July 30, 2021
A large majority of women experiencing homelessness have been subject to some form of violence, yet current housing policy fails to acknowledge this and housing research rarely focuses on gender. Instead, policy is more commonly informed and shaped by men’s experiences, in part due to the fact that men are more commonly affected by the most visible forms of homelessness, like street homelessness. As a result, current housing policy and practice are not always able to meet the needs of women experiencing homelessness.
But 'Women, homelessness and violence: what works?' the latest policy paper produced by the Centre for Homelessness Impact, makes clear recommendations for what must be done to make housing policy better reflect women’s experiences.
I am not surprised by the lack of consideration previously given to women’s experiences of homelessness. Having been homeless myself, and a survivor of domestic violence, I have experienced very similar issues to those raised in this paper. I have been homeless three times due to domestic violence and within that I moved a total of 17 times. Sometimes due to my partner, and others due to the accommodation being so far away from my support networks or in complete disrepair.
Reading this report, it is refreshing to see gender-focused research receiving real attention and a clear focus on the lived experiences of women, whilst highlighting the unique challenges women often face within homelessness. Had I received better and earlier support from service providers I would have moved less and been settled sooner, but from the outset I had issues with agencies struggling to view me as being truly homeless. To the outside world, I was not stereotypically homeless, and perhaps this is why I often found my needs not being met. By needs, I simply mean adequate support to help me heal from the abuse and in turn learn how to become settled.
My experience of abuse is not uncommon for women experiencing homelessness. Research by We Are Agenda found that 20% of women who experience some form of abuse become homeless and, in stark contrast, women who have experienced none or very little violence only represent 1% of women experiencing homelessness [i]. These statistics are a great reminder of the complexities surrounding the underlying causes of women’s homelessness and are evidence of why a gender-based approach is needed within housing policy.
This is particularly true at a time when the Covid-19 pandemic has exacerbated many existing inequalities, homelessness included – especially the issues that most affect women experiencing homelessness. A recent report by Women’s Aid found that a greater number of women were experiencing increasing levels of abuse with a higher risk of them receiving no respite at all. It also found that a large number of women had fears around housing which were preventing them from leaving abusive environments – unsurprising considering that there is a 30% shortfall in refuge spaces, with many women being turned away. Funding for support services has also been cut [ii].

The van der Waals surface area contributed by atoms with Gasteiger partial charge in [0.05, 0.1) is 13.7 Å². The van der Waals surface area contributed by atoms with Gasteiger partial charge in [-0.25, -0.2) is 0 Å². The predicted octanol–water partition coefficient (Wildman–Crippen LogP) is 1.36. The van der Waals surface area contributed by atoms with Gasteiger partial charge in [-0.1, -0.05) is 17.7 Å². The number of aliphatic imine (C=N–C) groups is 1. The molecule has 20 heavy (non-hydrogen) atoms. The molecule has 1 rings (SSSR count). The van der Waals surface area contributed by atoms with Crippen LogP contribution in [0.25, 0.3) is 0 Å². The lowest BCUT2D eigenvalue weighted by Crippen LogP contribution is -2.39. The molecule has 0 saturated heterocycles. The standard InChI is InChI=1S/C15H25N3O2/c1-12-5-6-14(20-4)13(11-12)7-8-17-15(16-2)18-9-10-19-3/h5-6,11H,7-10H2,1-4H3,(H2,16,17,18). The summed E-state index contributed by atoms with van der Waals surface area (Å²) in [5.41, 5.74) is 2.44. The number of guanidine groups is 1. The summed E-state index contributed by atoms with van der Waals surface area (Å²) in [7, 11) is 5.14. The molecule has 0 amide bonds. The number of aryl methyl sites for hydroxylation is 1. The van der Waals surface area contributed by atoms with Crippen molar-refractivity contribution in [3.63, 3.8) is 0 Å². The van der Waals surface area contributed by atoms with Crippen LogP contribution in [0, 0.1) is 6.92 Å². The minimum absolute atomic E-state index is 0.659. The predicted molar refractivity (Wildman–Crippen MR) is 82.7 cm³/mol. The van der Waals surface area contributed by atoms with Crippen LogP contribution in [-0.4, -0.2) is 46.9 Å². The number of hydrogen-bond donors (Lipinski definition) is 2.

In such an unsupportive environment, women are often forced to return to their abuser or the place in which abuse occurred – it can seem a safer option than the unknown. To those on the outside, I can understand this may seem illogical, but this is where I feel the lived experiences of women are so important to policy as they offer first-hand knowledge and sharing this can help others understand while highlighting failings with housing policy and service provision. Furthermore, it is well documented that women who receive the correct support are more likely to become free from abuse than those who do not [iii].
This is why 'Women, Homelessness and Violence: What Works?' urges the need not just for secure housing, but for an approach which meets women’s real needs. An approach where relevant services are provided alongside housing to help support women in healing from their trauma, and in the long-term to become free from it.
This can only be fully implemented if further research and policies are guided and informed by gender differences within homelessness. This is the only way policies can be created to help tackle the issues faced by women experiencing homelessness. I sincerely hope this report paves the way for further research and evaluations which is centred around gender-focused homelessness. This is the only way we will succeed in ending homelessness within the UK.
Leanna Fairfax is a current postgraduate researcher commencing a PhD in Oct 2021 on the ontological security of home at De Montfort University
Read the full paper here.